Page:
Kids’ Choice Awards grows up

Actors, studios use event to promote projects

Since launching in 1987, Nickelodeon’s Kids’ Choice Awards have staked their claim as the “fun” awards, where stars play videogames, compete for best burp, and ambush each other with emerald slime.

Yet for celebrities who show up each spring, and studios whose movies they star in, the KCAs are anything but funny business.

“Everybody knows,” says longtime DreamWorks marketing head Terry Press, “that culturally, kids rule the roost. The numbers for kids and the age they adopt things like iPods (and) cell phones … all show that kids are growing up faster. If you make records or something you want consumed in the culture, you have to resonate with kids.”

Sure enough, according to a 2006 Euromonitor Intl. report, global tween spending recently hit an all-time high of $170 billion — which means for actors and studios eager to promote summer kidpics, there’s no better platform than the KCAs.

“The number of family films has increased tremendously over the past 10 to 15 years,” says Cyma Zarghami, president of Nickelodeon and head of MTVN kids and family group. “(So) for … studio advertisers, the Kids’ Choice Awards is like the Super Bowl: Showcase your movie in the Kids’ Choice Awards, you’re sure to have the best possible exposure to set your movie up for the rest of the year.”

While there seems to be little direct connection between a star’s appearance on the show and the dollar count of his or her next film, publicists agree on the KCAs’ importance as a marketing machine.

“Any association you have with it registers with kids,” says Press, who’s promoted such hits as “Over the Hedge,” “Madagascar” and all three “Shrek” films. “We have a list of things we want (our stars) to show up for, and the Kids’ Choice Awards is the first thing (next) to our own premieres.”

This is why the show has become a virtual Who’s Who of Hollywood. The past three years alone included Jennifer Lopez, Justin Timberlake, Halle Berry, Cameron Diaz, Ben Stiller, Jim Carrey and Kirsten Dunst.

There is such demand to appear on the show, in fact, that Nickelodeon senior veep of talent Paula Kaplan finds herself turning people away.

“I start getting calls two weeks after the show about the following year and who can do what,” she gushes. “There’s no way to accommodate everybody.”

For talent, of course, appearing on the show’s not just about priming the box office. It’s about the spirit of the evening, which has several advantages over other award shows.

First of all, stars can wear jeans and T-shirts. Secondly, it’s a disciplined 90 minutes, which means stars can bring their families, get in, get out and get home … all before bedtime.

But most importantly, there’s nothing like strolling the orange carpet in front of thousands of screaming fans. And when it comes to the KCAs, we’re talkin’ screaming.

“It’s (the kids’) big night out,” says Baker Wynokur Ryder publicist Matt Labov, who reps KCA alumni Jack Black and Will Ferrell. “They see their favorite stars interacting and doing live stuff, (so) they’re pretty amped up.”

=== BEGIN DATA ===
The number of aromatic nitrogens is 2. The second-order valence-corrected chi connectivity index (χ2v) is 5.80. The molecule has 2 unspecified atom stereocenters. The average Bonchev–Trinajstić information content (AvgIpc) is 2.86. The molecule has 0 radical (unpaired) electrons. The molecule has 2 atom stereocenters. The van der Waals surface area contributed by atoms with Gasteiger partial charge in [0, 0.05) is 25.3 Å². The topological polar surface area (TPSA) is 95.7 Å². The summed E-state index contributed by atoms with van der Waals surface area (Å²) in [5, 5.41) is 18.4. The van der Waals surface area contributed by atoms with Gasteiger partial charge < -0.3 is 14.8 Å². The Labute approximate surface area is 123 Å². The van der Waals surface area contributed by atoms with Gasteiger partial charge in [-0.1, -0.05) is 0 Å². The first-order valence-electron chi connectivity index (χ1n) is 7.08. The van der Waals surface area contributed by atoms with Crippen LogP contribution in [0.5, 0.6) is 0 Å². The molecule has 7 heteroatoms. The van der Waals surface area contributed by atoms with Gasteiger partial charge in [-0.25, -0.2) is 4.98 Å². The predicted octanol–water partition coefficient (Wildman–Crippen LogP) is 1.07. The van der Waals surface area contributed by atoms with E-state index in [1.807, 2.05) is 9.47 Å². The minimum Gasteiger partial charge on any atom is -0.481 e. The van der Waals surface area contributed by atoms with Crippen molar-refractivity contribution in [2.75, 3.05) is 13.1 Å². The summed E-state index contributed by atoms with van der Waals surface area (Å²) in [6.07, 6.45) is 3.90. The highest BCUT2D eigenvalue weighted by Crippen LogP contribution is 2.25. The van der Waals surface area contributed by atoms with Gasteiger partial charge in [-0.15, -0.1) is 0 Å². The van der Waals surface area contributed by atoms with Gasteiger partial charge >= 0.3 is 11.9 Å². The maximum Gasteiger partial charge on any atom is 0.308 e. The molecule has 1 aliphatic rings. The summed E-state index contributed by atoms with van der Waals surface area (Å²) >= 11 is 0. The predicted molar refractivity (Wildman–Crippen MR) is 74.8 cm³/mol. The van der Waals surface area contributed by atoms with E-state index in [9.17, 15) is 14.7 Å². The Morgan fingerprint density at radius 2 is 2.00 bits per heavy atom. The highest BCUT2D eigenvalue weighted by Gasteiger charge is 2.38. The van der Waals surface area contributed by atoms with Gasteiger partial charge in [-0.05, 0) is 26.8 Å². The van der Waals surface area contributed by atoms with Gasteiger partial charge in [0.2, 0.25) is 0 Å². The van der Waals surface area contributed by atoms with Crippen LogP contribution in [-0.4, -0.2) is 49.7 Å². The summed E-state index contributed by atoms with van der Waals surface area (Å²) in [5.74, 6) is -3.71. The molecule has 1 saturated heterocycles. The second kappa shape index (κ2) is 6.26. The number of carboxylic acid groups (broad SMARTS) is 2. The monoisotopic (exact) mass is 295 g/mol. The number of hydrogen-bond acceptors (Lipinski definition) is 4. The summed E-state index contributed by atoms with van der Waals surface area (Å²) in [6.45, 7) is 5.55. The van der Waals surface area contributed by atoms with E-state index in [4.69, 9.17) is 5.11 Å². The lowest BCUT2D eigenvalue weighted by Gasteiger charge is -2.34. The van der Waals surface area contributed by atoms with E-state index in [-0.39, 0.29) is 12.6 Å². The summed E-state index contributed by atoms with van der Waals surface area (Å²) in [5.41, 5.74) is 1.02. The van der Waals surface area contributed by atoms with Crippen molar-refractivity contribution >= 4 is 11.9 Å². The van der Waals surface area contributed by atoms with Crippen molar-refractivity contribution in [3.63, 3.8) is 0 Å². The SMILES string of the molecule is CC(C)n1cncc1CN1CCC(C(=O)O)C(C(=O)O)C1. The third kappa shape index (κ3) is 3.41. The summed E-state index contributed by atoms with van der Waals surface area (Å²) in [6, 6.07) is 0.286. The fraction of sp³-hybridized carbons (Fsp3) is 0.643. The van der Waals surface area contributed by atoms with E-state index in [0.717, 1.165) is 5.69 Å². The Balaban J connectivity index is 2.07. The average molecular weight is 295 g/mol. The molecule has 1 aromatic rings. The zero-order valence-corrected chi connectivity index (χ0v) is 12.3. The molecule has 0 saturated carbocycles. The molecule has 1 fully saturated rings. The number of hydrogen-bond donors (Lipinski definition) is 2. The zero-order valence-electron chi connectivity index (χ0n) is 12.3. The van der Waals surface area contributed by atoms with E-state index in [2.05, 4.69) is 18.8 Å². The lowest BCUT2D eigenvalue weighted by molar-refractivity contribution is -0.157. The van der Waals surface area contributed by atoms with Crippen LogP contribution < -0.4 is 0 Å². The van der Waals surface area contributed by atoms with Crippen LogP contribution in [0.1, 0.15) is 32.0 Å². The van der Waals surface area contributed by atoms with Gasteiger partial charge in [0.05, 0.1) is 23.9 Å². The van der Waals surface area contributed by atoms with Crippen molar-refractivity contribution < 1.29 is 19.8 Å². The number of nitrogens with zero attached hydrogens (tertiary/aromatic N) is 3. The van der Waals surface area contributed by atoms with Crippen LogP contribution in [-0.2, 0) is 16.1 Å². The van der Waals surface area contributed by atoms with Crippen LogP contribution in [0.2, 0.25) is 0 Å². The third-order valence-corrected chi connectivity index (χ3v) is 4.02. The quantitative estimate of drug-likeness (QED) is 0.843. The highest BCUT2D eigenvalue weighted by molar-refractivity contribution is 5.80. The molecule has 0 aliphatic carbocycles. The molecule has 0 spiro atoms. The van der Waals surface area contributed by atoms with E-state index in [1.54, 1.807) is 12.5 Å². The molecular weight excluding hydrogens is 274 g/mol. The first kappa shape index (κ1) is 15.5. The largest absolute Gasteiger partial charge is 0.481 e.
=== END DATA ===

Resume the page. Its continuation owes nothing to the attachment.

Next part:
For Cole McNamara, there was a certain justice in seeing green goo dripping from Johnny Depp’s face during the 2005 Kids’ Choice Awards.

“Everybody liked that,” says the 12-year-old founder of KidsPickFlicks.com, an online movie review site for children, “because I guarantee you every kid thought Tim Burton disgraced Willy Wonka.”

Oh sure, some obviously tolerated Burton’s version of Wonka, which earned $206 million domestically. But more to the point, like millions of other American kids (almost 5 million, according to last year’s Nielsens), one of McNamara’s favorite pleasures is watching celebrities get slimed on Nick’s annual awards show.

For hordes of half-pint fans, the KCAs are bigger than the Oscars, Emmys, Grammys and ESPYs rolled into one.

“I enjoy the Oscars,” says Cole, who added his votes to the 27 million cast last year, “(but) the Kids’ Choice Awards is more important to me. (They’re) totally focused on the comedy.”

Undeniably, stars feel the love at the KCAs like at no other award show. And at the end of the day, after all the receipts have been counted and household ratings tallied, that’s what being a star’s about.

2007 Kids’ Choice Awards nominees:

“Big Momma’s House 2”
“Night at the Museum”
“Pirates of the Caribbean: Dead Man’s Chest”

“Happy Feet”
“Ice Age: The Meltdown”
“Over the Hedge”

Jack Black
Johnny Depp
Adam Sandler
Will Smith

Halle Berry
Dakota Fanning
Keira Knightley
Sarah Jessica Parker

Ashton Kutcher, “Open Season”
Queen Latifah, “Ice Age: The Meltdown”
Julia Roberts, “The Ant Bully”
Bruce Willis, “Over the Hedge”

“Bad Day,” Daniel Powter
“Crazy,” Gnarls Barkley
“Hips Don’t Lie,” Shakira, featuring Wyclef Jean
“Irreplaceable,” Beyonce

Chris Brown
Jesse McCartney
Sean Paul
Justin Timberlake

Christina Aguilera
Jessica Simpson

Black Eyed Peas
Fall Out Boy
Red Hot Chili Peppers

“American Idol”
“Drake & Josh”
“Fear Factor”
“The Suite Life of Zack and Cody”

“The Fairly OddParents”
“Jimmy Neutron”
“The Simpsons”
“SpongeBob SquarePants”

Drake Bell, “Drake & Josh”
Jason Lee, “My Name Is Earl”
Charlie Sheen, “Two and a Half Men”
Cole Sprouse, “The Suite Life of Zack and Cody”

Miley Cyrus, “Hannah Montana”
Emma Roberts, “Unfabulous”
Jamie Lynn Spears, “Zoey 101”
Raven-Symone, “That’s So Raven”

LeBron James
Shaquille O’Neal
Alex Rodriguez
Tiger Woods

“Madden NFL 07”
“Mario Kart”
“New Super Mario Bros. “
“SpongeBob SquarePants: Creature From the Krusty Krab”

“Harry Potter” (series)
“How to Eat Fried Worms”
“Island of the Blue Dolphins”
“A Series of Unfortunate Events” (series)